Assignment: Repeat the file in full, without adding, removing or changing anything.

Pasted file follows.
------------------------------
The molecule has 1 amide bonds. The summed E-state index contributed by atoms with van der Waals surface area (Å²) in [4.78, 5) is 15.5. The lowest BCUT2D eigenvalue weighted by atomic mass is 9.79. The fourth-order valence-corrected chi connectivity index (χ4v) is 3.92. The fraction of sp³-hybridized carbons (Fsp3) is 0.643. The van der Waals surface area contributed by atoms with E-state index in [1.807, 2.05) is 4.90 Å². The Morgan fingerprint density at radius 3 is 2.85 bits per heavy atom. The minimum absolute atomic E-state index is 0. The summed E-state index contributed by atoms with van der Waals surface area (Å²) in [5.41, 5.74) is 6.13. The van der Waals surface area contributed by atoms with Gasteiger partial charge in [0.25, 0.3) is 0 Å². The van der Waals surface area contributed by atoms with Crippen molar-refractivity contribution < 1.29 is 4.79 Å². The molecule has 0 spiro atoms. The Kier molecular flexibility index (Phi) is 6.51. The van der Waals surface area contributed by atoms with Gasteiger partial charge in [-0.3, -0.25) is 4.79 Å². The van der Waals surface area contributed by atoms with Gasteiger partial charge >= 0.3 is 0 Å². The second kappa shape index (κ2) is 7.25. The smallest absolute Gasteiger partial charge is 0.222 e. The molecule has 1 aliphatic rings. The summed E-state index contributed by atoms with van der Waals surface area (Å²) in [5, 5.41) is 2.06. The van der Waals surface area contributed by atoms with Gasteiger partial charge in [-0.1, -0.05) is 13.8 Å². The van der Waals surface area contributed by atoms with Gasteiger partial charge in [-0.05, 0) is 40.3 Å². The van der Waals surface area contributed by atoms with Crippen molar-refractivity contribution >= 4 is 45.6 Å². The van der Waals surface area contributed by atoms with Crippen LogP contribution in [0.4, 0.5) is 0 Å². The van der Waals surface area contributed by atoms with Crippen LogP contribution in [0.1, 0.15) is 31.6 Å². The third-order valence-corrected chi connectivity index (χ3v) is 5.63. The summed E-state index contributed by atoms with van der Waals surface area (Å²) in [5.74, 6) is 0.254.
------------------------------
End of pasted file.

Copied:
The molecule has 1 amide bonds. The summed E-state index contributed by atoms with van der Waals surface area (Å²) in [4.78, 5) is 15.5. The lowest BCUT2D eigenvalue weighted by atomic mass is 9.79. The fourth-order valence-corrected chi connectivity index (χ4v) is 3.92. The fraction of sp³-hybridized carbons (Fsp3) is 0.643. The van der Waals surface area contributed by atoms with E-state index in [1.807, 2.05) is 4.90 Å². The Morgan fingerprint density at radius 3 is 2.85 bits per heavy atom. The minimum absolute atomic E-state index is 0. The summed E-state index contributed by atoms with van der Waals surface area (Å²) in [5.41, 5.74) is 6.13. The van der Waals surface area contributed by atoms with Gasteiger partial charge in [0.25, 0.3) is 0 Å². The van der Waals surface area contributed by atoms with Crippen molar-refractivity contribution < 1.29 is 4.79 Å². The molecule has 0 spiro atoms. The Kier molecular flexibility index (Phi) is 6.51. The van der Waals surface area contributed by atoms with Gasteiger partial charge in [-0.3, -0.25) is 4.79 Å². The van der Waals surface area contributed by atoms with Gasteiger partial charge >= 0.3 is 0 Å². The second kappa shape index (κ2) is 7.25. The smallest absolute Gasteiger partial charge is 0.222 e. The molecule has 1 aliphatic rings. The summed E-state index contributed by atoms with van der Waals surface area (Å²) in [5, 5.41) is 2.06. The van der Waals surface area contributed by atoms with Gasteiger partial charge in [-0.1, -0.05) is 13.8 Å². The van der Waals surface area contributed by atoms with Gasteiger partial charge in [-0.05, 0) is 40.3 Å². The van der Waals surface area contributed by atoms with Crippen molar-refractivity contribution >= 4 is 45.6 Å². The van der Waals surface area contributed by atoms with Crippen LogP contribution in [0.4, 0.5) is 0 Å². The van der Waals surface area contributed by atoms with Crippen LogP contribution in [0.1, 0.15) is 31.6 Å². The third-order valence-corrected chi connectivity index (χ3v) is 5.63. The summed E-state index contributed by atoms with van der Waals surface area (Å²) in [5.74, 6) is 0.254.